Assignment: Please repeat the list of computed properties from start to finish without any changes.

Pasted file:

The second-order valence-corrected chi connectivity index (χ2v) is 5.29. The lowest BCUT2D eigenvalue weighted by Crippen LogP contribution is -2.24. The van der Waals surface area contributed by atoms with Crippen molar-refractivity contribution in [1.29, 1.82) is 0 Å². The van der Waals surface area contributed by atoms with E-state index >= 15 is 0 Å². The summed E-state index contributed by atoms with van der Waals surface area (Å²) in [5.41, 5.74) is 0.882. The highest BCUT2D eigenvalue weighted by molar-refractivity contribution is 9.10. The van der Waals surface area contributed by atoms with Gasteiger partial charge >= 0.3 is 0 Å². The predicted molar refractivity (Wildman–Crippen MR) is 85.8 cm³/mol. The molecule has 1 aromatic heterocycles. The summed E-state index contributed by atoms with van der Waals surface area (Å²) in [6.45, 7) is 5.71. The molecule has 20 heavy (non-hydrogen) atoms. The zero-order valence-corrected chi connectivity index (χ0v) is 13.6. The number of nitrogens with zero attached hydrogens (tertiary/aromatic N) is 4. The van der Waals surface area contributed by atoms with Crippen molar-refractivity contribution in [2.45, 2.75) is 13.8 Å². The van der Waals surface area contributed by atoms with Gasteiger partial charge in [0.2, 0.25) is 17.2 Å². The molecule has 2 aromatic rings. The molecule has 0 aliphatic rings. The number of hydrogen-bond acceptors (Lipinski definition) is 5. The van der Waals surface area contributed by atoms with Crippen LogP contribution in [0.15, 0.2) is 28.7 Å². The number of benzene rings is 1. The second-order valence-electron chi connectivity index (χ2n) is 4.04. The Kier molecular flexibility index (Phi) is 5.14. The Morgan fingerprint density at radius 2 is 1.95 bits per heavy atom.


The second-order valence-corrected chi connectivity index (χ2v) is 5.29. The lowest BCUT2D eigenvalue weighted by Crippen LogP contribution is -2.24. The van der Waals surface area contributed by atoms with Crippen molar-refractivity contribution in [1.29, 1.82) is 0 Å². The van der Waals surface area contributed by atoms with E-state index >= 15 is 0 Å². The summed E-state index contributed by atoms with van der Waals surface area (Å²) in [5.41, 5.74) is 0.882. The highest BCUT2D eigenvalue weighted by molar-refractivity contribution is 9.10. The van der Waals surface area contributed by atoms with Gasteiger partial charge >= 0.3 is 0 Å². The predicted molar refractivity (Wildman–Crippen MR) is 85.8 cm³/mol. The molecule has 1 aromatic heterocycles. The summed E-state index contributed by atoms with van der Waals surface area (Å²) in [6.45, 7) is 5.71. The molecule has 20 heavy (non-hydrogen) atoms. The zero-order valence-corrected chi connectivity index (χ0v) is 13.6. The number of nitrogens with zero attached hydrogens (tertiary/aromatic N) is 4. The van der Waals surface area contributed by atoms with Crippen molar-refractivity contribution in [2.45, 2.75) is 13.8 Å². The van der Waals surface area contributed by atoms with Gasteiger partial charge in [0.2, 0.25) is 17.2 Å². The molecule has 2 aromatic rings. The molecule has 0 aliphatic rings. The number of hydrogen-bond acceptors (Lipinski definition) is 5. The van der Waals surface area contributed by atoms with Crippen LogP contribution in [0.15, 0.2) is 28.7 Å². The number of benzene rings is 1. The second-order valence-electron chi connectivity index (χ2n) is 4.04. The Kier molecular flexibility index (Phi) is 5.14. The Morgan fingerprint density at radius 2 is 1.95 bits per heavy atom.